When the Boston Red Sox started trading away some of their star players, guys such as Adrian Gonzalez, Carl Crawford and Josh Beckett, upper management seemed to be making a statement about their team's manager: Bobby Valentine is still our guy and we're sticking with him. If you thought a team couldn't keep the manager and trade 25 players, well, watch us.
Hold that thought.
On Sunday evening at Oakland, after the Red Sox had lost for the sixth straight time to fall 15 games out of first place in the AL East, Valentine seemed to lose it. Reporter Brian MacPherson of the Providence (R.I.) Journal wrote the following observations, with a headline of "Dead manager walking":
Bobby Valentine has a contract for this season and next. Valentine still is showing up for work every day, albeit not always at the time one would expect.
Valentine just doesn't seem to want his job much anymore.
Asked how difficult the six-game losing streak has been on Sunday evening, a despondent Valentine just muttered, "What difference does it make?"
As disappointment has given way to embarrassment in what's trending toward the worst season the Red Sox have experienced in almost a half-century, the manager looks more and more like he's ready to get out and move on, to accept the pink slip he'll undoubtedly receive once the season ends — if not sooner.
It's pretty damning. Showing up late to the ballpark. Careless. Despondent. Nihilistic. Depressed. Accepting. Throw in "anger" earlier in the season, and all of the stages of Red Sox grief are covered. And then came the news that Red Sox owner John Henry and GM Ben Cherington were flying to Seattle on Sunday night to meet the team for its series at Safeco Field against the Mariners.
Uh oh. This has got to be the end, right?
Let's also add this mysterious tweet from ESPN's Buster Olney, which reminds us that the Red Sox didn't, in fact, trade all of the players who hate playing for Bobby V:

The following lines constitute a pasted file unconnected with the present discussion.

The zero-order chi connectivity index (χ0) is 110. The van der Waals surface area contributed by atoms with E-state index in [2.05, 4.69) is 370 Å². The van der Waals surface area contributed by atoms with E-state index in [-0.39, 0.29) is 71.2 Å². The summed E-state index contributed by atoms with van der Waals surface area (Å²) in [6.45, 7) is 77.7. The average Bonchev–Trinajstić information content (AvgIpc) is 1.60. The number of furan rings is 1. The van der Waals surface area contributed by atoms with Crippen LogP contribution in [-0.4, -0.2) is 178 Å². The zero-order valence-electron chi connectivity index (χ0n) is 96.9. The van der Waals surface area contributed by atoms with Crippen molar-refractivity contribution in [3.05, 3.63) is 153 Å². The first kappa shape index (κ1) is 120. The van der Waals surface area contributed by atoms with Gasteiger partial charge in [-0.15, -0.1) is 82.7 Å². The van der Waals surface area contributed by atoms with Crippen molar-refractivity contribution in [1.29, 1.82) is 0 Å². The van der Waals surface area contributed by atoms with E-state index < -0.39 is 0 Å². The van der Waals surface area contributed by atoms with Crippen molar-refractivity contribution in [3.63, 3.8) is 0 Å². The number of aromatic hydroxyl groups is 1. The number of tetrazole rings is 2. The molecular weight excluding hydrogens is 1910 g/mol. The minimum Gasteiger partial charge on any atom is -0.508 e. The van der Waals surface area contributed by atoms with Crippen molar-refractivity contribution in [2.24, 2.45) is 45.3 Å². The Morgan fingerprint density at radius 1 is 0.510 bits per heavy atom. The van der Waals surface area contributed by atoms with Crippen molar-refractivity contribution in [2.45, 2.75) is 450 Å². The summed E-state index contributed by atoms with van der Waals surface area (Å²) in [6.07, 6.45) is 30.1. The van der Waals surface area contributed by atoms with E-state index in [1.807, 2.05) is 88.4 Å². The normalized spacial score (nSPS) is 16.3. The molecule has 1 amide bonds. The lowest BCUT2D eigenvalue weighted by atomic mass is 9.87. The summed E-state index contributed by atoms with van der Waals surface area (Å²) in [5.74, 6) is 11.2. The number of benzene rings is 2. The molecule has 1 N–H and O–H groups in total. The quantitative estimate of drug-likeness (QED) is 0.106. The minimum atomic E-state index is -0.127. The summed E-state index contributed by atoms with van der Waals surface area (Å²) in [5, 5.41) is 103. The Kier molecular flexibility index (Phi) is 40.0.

Red Sox have been hearing from representatives upset with how their clients have been utilized in the last week.
— Buster Olney (@Buster_ESPN) September 3, 2012
Oh, whatever, Red Sox players. There's still time to send everyone to Triple-A and bring up the Pawtucket Red Sox. Switch the juries!public safety in Stamford, Conn., or re-inventing the wrap. Got to be. When owners and general managers of losing teams get on planes to fly thousands of miles in September, it means someone is going to get fired.
Except when they're not, reports Rob Bradford of WEEI:
According to a team source, those wondering why Red Sox general manager Ben Cherington and principal owner John Henry will both be in Seattle this week "shouldn't read anything into" the trips. Evidently, Cherington had planned "for a while" to join the team for its three-game series against the Mariners, while Henry is slated to attend meetings in the city.
[Jeff Passan: Sizzling A's face roughest schedule among 15 contenders]
Perhaps the brass is coming to inspect the troops, or climb the Space Needle, or connect with Bill Gates, or watch James Loney in person. All of that might be true. But Valentine's comments sure sound like self-inflicted wounds designed speed a discharge from Red Sox Nation. He knew the boss was coming, so why not send out a distress beacon, now that he's ready to be put out of his misery?
Unconventional, but very Bobby Valentine. And nothing about this Red Sox season has been routine.
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